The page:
Health Physics Questions and Answers - Question 4
Question 4: How is the dose from radon considered? What about technologically enhanced radon at a licensed facility? [Note: Technologically enhanced natural radiation sources have been defined as "truly natural sources of radiation . . . which would not occur without (or would be increased by) some technological activity not expressly designed to produce radiation." Reference: T.F. Gesell and H.M. Prichard, Health Physics 28, 361-366, April 1975.]
Answer: How the dose from radon is treated depends upon the source of the radon. If the source is NRC-licensed material such as mill tailings or ores, then the dose from radon and its particulate daughters should be included in estimates of doses to workers or to members of the general public (except for 40 CFR Part 190 evaluations which exclude radon).If the source of the radon is from radium that is not licensed or controlled by any agency, then the dose from radon and its daughters is considered background radiation and may be excluded from occupational or public dose estimates, whether there is any technological enhancement of the concentrations or not. Many states are working toward licensing certain materials containing radium and these sources will need to be known to licensees even if they are not the persons licensed by the States. (See definitions of "background radiation," "source material," and "byproduct material" in 10 CFR 20.1003).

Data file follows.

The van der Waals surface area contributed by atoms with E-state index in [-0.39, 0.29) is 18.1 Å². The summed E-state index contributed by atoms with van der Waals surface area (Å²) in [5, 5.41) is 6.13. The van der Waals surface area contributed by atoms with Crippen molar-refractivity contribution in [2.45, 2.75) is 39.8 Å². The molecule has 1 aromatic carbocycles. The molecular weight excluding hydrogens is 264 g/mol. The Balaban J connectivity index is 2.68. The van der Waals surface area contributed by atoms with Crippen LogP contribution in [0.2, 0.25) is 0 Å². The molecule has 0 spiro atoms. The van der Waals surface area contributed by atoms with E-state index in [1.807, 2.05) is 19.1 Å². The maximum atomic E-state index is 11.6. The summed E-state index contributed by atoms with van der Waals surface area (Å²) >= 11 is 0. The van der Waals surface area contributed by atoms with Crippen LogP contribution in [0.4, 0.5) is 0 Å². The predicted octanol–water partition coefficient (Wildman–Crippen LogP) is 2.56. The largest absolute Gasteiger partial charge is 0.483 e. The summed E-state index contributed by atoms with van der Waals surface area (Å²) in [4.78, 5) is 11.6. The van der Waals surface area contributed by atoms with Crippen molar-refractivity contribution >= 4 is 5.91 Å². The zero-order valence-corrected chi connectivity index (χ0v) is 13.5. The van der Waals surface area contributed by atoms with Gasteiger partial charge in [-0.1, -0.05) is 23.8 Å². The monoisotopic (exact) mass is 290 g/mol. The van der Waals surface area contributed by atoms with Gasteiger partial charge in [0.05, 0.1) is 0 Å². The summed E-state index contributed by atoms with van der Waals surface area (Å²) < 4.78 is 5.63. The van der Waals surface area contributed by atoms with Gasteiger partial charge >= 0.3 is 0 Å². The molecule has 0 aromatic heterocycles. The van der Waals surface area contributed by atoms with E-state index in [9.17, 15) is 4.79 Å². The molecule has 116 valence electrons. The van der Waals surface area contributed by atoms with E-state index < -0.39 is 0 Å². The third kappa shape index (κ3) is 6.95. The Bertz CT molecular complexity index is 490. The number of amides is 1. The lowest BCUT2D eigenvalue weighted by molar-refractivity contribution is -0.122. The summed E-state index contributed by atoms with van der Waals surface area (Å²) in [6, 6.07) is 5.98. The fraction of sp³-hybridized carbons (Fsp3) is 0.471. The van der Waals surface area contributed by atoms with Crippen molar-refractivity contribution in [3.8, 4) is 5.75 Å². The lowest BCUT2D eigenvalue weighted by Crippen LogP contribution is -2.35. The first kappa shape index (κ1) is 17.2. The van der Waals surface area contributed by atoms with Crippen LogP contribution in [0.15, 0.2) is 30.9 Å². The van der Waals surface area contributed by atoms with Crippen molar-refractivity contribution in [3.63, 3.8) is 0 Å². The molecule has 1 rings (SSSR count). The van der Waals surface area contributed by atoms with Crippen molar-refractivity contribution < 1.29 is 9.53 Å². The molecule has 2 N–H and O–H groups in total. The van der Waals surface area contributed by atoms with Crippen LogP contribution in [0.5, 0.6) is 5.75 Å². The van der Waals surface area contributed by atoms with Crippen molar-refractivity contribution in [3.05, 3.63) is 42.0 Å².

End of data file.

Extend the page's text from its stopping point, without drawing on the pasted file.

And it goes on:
(References: 10 CFR 20.1001, 10 CFR 20.1002, 10 CFR 20.1003)
Page Last Reviewed/Updated Monday, November 27, 2017